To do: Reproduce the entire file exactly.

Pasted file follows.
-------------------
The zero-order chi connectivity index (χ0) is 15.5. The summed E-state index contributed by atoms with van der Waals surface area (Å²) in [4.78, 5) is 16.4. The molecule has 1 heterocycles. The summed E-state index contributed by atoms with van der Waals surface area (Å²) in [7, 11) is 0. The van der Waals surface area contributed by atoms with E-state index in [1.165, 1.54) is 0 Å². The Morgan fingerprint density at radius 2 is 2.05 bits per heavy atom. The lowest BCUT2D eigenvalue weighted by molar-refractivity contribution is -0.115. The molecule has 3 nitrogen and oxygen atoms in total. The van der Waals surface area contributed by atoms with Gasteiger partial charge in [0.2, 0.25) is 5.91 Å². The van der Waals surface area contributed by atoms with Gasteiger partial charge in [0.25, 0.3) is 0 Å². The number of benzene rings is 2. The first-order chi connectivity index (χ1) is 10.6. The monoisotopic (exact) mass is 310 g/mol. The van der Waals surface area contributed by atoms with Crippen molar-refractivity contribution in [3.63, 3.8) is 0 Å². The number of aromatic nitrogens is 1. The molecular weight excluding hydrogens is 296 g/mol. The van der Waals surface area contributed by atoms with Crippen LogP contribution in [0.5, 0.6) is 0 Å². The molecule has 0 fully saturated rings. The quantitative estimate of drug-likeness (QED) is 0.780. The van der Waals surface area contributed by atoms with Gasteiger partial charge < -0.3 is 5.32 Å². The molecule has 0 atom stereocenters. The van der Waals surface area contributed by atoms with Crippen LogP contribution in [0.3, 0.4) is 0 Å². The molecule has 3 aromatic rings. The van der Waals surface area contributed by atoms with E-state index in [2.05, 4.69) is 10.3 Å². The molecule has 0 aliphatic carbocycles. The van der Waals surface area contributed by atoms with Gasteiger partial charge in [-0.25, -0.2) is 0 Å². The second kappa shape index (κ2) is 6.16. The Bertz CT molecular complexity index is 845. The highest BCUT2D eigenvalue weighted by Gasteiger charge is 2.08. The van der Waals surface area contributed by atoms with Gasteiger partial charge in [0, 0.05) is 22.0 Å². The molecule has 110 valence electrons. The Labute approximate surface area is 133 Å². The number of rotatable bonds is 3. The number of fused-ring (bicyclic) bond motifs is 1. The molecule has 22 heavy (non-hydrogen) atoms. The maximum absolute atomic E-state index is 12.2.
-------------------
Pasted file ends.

The zero-order chi connectivity index (χ0) is 15.5. The summed E-state index contributed by atoms with van der Waals surface area (Å²) in [4.78, 5) is 16.4. The molecule has 1 heterocycles. The summed E-state index contributed by atoms with van der Waals surface area (Å²) in [7, 11) is 0. The van der Waals surface area contributed by atoms with E-state index in [1.165, 1.54) is 0 Å². The Morgan fingerprint density at radius 2 is 2.05 bits per heavy atom. The lowest BCUT2D eigenvalue weighted by molar-refractivity contribution is -0.115. The molecule has 3 nitrogen and oxygen atoms in total. The van der Waals surface area contributed by atoms with Gasteiger partial charge in [0.2, 0.25) is 5.91 Å². The van der Waals surface area contributed by atoms with Gasteiger partial charge in [0.25, 0.3) is 0 Å². The number of benzene rings is 2. The first-order chi connectivity index (χ1) is 10.6. The monoisotopic (exact) mass is 310 g/mol. The van der Waals surface area contributed by atoms with Crippen molar-refractivity contribution in [3.63, 3.8) is 0 Å². The number of aromatic nitrogens is 1. The molecular weight excluding hydrogens is 296 g/mol. The van der Waals surface area contributed by atoms with Crippen LogP contribution in [0.5, 0.6) is 0 Å². The molecule has 0 fully saturated rings. The quantitative estimate of drug-likeness (QED) is 0.780. The van der Waals surface area contributed by atoms with Gasteiger partial charge < -0.3 is 5.32 Å². The molecule has 0 atom stereocenters. The van der Waals surface area contributed by atoms with Crippen LogP contribution in [0.3, 0.4) is 0 Å². The molecule has 3 aromatic rings. The van der Waals surface area contributed by atoms with E-state index in [2.05, 4.69) is 10.3 Å². The molecule has 0 aliphatic carbocycles. The van der Waals surface area contributed by atoms with Gasteiger partial charge in [-0.25, -0.2) is 0 Å². The second kappa shape index (κ2) is 6.16. The Bertz CT molecular complexity index is 845. The highest BCUT2D eigenvalue weighted by Gasteiger charge is 2.08. The van der Waals surface area contributed by atoms with Gasteiger partial charge in [0, 0.05) is 22.0 Å². The molecule has 110 valence electrons. The Labute approximate surface area is 133 Å². The number of rotatable bonds is 3. The number of fused-ring (bicyclic) bond motifs is 1. The molecule has 22 heavy (non-hydrogen) atoms. The maximum absolute atomic E-state index is 12.2.